UF Creates $1 Million Venture Fund for Faculty Startups | UF Innovate

In its ongoing efforts to rise to Top 5, the University of Florida has established its own venture fund to benefit startups founded on university research.

Starting this fiscal year, the university will provide $1 million a year to fund startups founded on UF technology. Jim O’Connell, assistant vice president for commercialization at UF and director of UF Innovate | Tech Licensing, envisions the venture fund could provide between $200,000 and $500,000 for 2 to 5 UF startups in a fiscal year.

“That’s great news for our faculty,” said O’Connell. “With the Institute for the Commercialization of Florida Technology shifting focus, neither the state or the university had a seed-stage investment vehicle. We felt the need to fill some of that gap, and this $1 million fund should do just that.”

UF Innovate | Ventures has a $1 million venture fund to invest in UF startups.

Until 2017, the Institute for Commercialization of Florida Technology bridged early funding gaps for companies spinning out of Florida-based universities and research institutions by matching investments up to $300,000.

“The Institute was valuable to the tech startup ecosystem in multiple ways,” said Randy Scott, partner with HealthQuest Capital, which invests in growth stage healthcare companies. “The financing supplied was obviously important, but the network of larger institutional investors that the Institute had incorporated into its review process also meant a lot of priceless visibility to much larger investors nationally.”

In this new fund, UF will be a “following investor,” meaning that the university would base a decision to fund a startup on another investor’s due diligence work and commitment to invest a significant dollar amount in the company.

“Being a co-investor positions UF as a peer with the investors, which means much greater visibility into the investment process, greater visibility into the other investor’s views on the true long-term prospects for that startup,” Scott said.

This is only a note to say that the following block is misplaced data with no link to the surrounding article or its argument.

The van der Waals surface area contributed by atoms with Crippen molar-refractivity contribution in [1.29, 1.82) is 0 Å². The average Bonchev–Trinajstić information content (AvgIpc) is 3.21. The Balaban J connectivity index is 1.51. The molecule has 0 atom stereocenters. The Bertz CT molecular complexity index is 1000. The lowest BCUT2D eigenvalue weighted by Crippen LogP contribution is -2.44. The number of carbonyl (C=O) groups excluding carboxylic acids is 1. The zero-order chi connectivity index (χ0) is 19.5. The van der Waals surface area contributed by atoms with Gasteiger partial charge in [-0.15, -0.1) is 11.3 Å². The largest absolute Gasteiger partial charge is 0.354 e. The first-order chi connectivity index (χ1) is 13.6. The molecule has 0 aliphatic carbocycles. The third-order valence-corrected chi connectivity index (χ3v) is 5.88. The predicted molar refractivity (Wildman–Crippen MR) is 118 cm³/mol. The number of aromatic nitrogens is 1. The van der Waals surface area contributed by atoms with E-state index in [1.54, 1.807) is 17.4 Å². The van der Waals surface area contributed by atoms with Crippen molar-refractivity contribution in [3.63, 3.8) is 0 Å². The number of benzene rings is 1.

For instance, if a company founded on UF technology gets a $2 million investment, UF could view the other investor’s due diligence report on the company and decide to invest $200,000 as a following investor.

“The university will not take board seats and will never have a controlling interest in the company,” O’Connell said.

In fiscal year 2019, which runs from July 1-June 30, UF faculty created 15 new startups. Since UF Innovate | Tech Licensing opened in 1985, more than 200 companies have started by licensing UF technologies. Eligible UF startups can be at any stage of development but must have a significant investor for UF to follow.

“Our intent is for this $1 million venture fund to be a magnet,” said Dr. David Norton, vice president of research. “While we recognize this amount of money by itself won’t make a huge difference, we believe it will highlight the work our faculty do, indicate UF has ‘skin in the game,’ and attract other, larger, investors.”

“If we prove that this model is successful, other universities in the state could use the same model.”

The venture fund is one more positive move by UF as it aims for Top 5 in the nation’s public universities.

“I would think the fund will be seen as a big vote of confidence to both the faculty entrepreneurs and also the external investors,” Scott concluded.

Source: UF Creates $1 Million Venture Fund for Faculty Startups | UF Innovate

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